Police have been accused of manipulating a photo of Jean Charles de Menezes so it could be compared to that of one of the 21/7 bomb plotters.
The image had been "stretched and sized" to form a composite image of the Brazilian and Hussain Osman to show the jury, prosecutors told the Old Bailey.
Mr de Menezes was shot dead after being wrongly identified as one of the men who targeted London's transport system.
The Metropolitan Police denies breaking health and safety laws.
Mr de Menezes, 27, was shot seven times in the head on a train at Stockwell Tube station on 22 July 2005, after being wrongly identified as Osman.
The Met Police said the composite picture was created to illustrate the difficulties officers would have had in differentiating between the two men.
But Clare Montgomery QC, prosecuting, told the court it had been altered "by either stretching or resizing so the face ceases to have its correct proportions".
Forensics consultant Michael George told the court that the police composite appeared to have a "greater definition" than the two images used to produce it.
He produced an alternative composite, which was shown to the jury, in which the two faces had different skin tones and their mouths and noses were not aligned.
Ronald Thwaites QC, defending, asked Mr George whether there had been any manipulation "of the primary features of the face".
Mr George replied: "I don't believe there has been any... but making the image brighter has changed the image."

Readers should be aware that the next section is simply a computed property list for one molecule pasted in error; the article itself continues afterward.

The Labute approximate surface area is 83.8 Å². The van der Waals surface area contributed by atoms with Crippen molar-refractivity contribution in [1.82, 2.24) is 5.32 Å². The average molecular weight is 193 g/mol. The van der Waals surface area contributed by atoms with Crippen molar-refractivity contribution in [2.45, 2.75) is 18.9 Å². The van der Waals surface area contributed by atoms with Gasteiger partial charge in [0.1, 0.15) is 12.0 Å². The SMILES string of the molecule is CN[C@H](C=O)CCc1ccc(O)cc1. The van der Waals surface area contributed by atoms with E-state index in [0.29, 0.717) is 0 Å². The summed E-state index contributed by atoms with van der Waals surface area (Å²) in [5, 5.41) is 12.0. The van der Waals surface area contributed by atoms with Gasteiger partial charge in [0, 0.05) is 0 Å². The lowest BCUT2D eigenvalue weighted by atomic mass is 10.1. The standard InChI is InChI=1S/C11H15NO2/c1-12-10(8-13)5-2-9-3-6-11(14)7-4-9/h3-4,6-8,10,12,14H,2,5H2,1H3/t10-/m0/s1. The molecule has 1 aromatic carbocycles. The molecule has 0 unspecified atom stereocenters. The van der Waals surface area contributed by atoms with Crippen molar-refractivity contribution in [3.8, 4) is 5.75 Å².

The court heard the composite was compiled using a 2001 identity card photograph of Mr de Menezes and a photo of Osman taken by police in Rome, where he was arrested.
The judge, Mr Justice Henriques, told the jury that a "serious allegation has been made that a picture has been manipulated so as to mislead".
Earlier, Mr Thwaites cross-examined immigration official Paul Roach over a counterfeit stamp found in the Brazilian's passport, asking if this meant he had been in the country illegally.
Mr Roach told the court Mr de Menezes first entered the country on 13 March 2002 and was given six months' leave to remain, before extending his stay, as a student, to 30 June 2003.
The next record was of him arriving in Ireland from France on 23 April 2005 but there was no notification of when he returned to the UK.
The court heard how as a person entering Britain from Ireland, he would have had an automatic three-month leave to remain which at the earliest would have run out on 23 July, the day after he was killed.
A counterfeit stamp found on his passport may only have been added after he entered the UK, Mr Roach said.
The trial continues.